The annual reports for the financial year ended Dec 31, 2020 (FY20) for AirAsia Group Bhd, now known as Capital A Bhd, and AirAsia X (AAX), show that Tony Fernandes and Kamaruddin Meranun received an annual salary of RM4.8 million each, while board members were given fees in the hundreds of thousands of ringgit, even as the airline dealt with the impact of Covid-19 following the worldwide freeze on air travel.
Meanwhile, according to AAX’s annual report for the financial year ended June 30, 2021, former minister Rafidah Aziz, who is a senior independent non-executive chairman, was paid RM401,500.
Other board members received annual fees ranging from RM150,000 to RM280,000 as well as meeting and travel allowances amounting to tens of thousands of ringgit.
The reports came as the carrier posted a series of losses due to the Covid-19 pandemic.
In September 2021, AAX posted a record quarterly loss of RM24.6 billion for the April-June period, eight times more than the previous year. It was the airline’s ninth successive loss.
Last year, the group posted a net loss RM887 million for the third quarter ended Sept 30, 2021, up 4% from RM851.78 million in the corresponding quarter in 2020.
AAX, meanwhile, faces the issue of refunds demanded by passengers whose flights were cancelled over the past two years since the onset of the Covid-19 crisis.
MalaysiaNow understands that many have yet to receive their money back.
In April last year, Fernandes assured some 450,000 customers waiting for refunds would get their money back, adding that AAX had been facing financial problems.
“AirAsia X is in deep, deep financial difficulty because it just hasn’t been able to fly anywhere. Plus it has had to deal with very unfair competition over the many years,” he said.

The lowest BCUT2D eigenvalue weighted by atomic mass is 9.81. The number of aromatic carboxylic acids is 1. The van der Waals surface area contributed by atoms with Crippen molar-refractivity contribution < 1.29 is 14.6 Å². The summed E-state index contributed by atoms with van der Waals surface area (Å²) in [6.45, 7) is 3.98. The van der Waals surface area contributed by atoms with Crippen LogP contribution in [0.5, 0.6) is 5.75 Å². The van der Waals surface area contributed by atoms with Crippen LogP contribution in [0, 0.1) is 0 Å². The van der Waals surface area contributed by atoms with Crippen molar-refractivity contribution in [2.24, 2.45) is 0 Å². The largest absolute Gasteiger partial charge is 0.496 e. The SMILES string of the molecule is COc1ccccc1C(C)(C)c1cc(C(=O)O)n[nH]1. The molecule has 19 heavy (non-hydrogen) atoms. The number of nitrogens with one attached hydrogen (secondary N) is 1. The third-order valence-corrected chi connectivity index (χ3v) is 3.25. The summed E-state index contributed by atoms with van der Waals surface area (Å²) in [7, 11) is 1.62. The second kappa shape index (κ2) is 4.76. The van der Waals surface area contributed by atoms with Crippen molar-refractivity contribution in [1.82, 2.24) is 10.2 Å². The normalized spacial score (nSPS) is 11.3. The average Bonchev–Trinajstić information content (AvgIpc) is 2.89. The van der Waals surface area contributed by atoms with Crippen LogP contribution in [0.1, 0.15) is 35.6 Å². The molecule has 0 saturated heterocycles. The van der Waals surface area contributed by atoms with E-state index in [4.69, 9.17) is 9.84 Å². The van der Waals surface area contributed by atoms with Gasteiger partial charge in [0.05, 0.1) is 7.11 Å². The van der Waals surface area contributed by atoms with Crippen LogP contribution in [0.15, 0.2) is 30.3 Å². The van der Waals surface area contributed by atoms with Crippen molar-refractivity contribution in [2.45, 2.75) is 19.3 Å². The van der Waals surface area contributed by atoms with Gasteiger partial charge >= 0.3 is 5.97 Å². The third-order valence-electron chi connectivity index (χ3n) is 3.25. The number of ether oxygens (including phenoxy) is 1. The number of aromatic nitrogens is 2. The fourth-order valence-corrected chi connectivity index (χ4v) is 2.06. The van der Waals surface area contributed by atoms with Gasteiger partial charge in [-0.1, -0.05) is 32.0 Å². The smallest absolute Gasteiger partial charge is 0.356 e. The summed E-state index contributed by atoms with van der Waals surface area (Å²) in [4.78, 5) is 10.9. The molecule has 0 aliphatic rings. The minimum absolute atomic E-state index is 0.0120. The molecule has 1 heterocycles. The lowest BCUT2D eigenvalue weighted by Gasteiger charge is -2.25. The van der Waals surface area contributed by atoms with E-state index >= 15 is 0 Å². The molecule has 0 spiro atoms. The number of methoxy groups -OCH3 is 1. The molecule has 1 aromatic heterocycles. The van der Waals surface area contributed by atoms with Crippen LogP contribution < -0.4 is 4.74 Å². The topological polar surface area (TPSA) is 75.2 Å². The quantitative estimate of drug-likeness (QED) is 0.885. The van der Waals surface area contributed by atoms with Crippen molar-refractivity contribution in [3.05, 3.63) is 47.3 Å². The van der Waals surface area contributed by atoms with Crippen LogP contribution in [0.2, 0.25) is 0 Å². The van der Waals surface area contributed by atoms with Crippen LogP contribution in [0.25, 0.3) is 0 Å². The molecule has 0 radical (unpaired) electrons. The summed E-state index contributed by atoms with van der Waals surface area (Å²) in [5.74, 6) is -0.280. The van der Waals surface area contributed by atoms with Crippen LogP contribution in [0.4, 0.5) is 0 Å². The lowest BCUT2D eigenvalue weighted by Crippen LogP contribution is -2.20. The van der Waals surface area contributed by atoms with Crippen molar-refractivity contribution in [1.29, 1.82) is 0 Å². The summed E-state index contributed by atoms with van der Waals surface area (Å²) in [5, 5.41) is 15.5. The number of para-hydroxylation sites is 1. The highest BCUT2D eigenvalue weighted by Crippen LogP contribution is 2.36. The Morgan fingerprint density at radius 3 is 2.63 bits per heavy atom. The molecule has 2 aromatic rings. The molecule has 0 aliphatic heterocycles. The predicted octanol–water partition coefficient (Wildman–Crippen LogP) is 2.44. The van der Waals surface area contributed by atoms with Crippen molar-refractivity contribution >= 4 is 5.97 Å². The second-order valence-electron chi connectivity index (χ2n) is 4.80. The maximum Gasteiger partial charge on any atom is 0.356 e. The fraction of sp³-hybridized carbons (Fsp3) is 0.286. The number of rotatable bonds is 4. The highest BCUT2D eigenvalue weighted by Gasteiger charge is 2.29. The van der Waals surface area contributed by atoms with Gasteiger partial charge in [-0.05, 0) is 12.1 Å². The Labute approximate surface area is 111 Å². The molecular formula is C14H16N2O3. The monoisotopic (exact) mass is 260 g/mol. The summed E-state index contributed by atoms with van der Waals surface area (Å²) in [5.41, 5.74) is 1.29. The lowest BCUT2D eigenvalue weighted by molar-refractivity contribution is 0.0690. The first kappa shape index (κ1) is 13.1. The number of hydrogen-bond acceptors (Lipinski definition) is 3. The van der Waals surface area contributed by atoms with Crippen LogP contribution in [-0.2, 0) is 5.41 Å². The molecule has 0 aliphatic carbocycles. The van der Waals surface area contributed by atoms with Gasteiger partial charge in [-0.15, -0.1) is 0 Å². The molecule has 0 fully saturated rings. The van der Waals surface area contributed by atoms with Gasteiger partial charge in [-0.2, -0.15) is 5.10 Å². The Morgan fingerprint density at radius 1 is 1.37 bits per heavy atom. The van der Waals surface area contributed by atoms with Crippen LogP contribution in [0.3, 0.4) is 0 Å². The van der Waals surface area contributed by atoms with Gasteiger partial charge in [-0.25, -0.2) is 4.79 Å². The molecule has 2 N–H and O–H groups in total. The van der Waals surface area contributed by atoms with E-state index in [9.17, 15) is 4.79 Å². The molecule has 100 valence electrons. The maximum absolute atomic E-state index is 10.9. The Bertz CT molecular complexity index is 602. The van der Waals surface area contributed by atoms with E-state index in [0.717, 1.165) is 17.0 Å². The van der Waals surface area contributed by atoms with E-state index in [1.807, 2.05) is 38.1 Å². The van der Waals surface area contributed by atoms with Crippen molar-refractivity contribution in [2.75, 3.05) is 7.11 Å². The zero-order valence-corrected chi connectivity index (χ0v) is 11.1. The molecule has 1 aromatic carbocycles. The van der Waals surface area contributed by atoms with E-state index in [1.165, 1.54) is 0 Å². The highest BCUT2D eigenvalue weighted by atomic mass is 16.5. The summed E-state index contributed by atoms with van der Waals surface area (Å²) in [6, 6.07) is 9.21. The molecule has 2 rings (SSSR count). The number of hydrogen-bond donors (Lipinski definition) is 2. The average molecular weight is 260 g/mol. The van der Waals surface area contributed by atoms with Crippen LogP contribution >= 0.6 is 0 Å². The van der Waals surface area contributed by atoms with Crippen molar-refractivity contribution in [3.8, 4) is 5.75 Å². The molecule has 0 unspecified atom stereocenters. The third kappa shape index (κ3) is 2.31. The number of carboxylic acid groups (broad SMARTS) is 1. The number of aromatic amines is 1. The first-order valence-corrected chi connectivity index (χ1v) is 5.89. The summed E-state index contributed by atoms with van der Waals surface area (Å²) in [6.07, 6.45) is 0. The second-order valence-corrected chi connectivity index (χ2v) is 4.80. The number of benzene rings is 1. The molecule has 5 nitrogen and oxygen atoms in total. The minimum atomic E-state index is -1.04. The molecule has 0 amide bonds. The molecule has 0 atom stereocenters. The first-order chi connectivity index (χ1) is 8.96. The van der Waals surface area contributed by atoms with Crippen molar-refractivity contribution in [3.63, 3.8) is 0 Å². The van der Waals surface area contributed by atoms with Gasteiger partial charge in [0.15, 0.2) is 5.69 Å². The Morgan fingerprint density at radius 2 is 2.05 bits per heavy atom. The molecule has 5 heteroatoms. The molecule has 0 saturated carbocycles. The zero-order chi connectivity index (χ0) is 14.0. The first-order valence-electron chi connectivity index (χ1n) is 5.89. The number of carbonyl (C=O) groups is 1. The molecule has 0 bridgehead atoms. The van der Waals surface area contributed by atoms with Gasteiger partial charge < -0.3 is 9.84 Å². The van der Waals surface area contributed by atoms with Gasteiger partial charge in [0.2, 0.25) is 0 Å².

On Nov 12 last year, AirAsia said that its RM33.65 billion debt settlement scheme for AAX had been approved by 99% of its creditors through a vote at a meeting held that day.
“A lot has also been written about the classification of passengers as creditors. In a financial statement, besides being a shareholder, there are only two categories. A party is either a debtor if they are owing money to the company or a creditor if the company owes them money. It is clear that the company owes the passengers who have outstanding amounts owed to them, and hence the classification as creditors.
“We assure all passengers affected by the restructuring that it is the firm intention of AAX to put in place travelling privileges in the form of travel credits, which can be utilised for future purchases of flight tickets once international borders reopen on top of the 0.5% they will receive and other cash based entitlements based on annual revenue performance over three years as explained in the explanatory statement issued to all creditors recently.
“Please note that these entitlements and the travel credits can only take place if AAX is successfully restructured pursuant to the terms of the scheme. If the terms of the scheme are not complied with and the scheme fails, AAX will go into liquidation and the passengers will not receive anything in return. It is not the intention for AAX to place the passengers in this situation,” it said.
On March 16, AAX in a separate statement said the company had lodged a sanction order for its debt restructuring with the Registrar of Companies with the formalities of the restructuring now completed.
It said the lodgement of the sanction order meant that the financial effects could be recognised in the financial statements of the company and that, as a result, AAX would be able to reverse RM33 billion in liabilities and provisions for liabilities which have been waived under the scheme.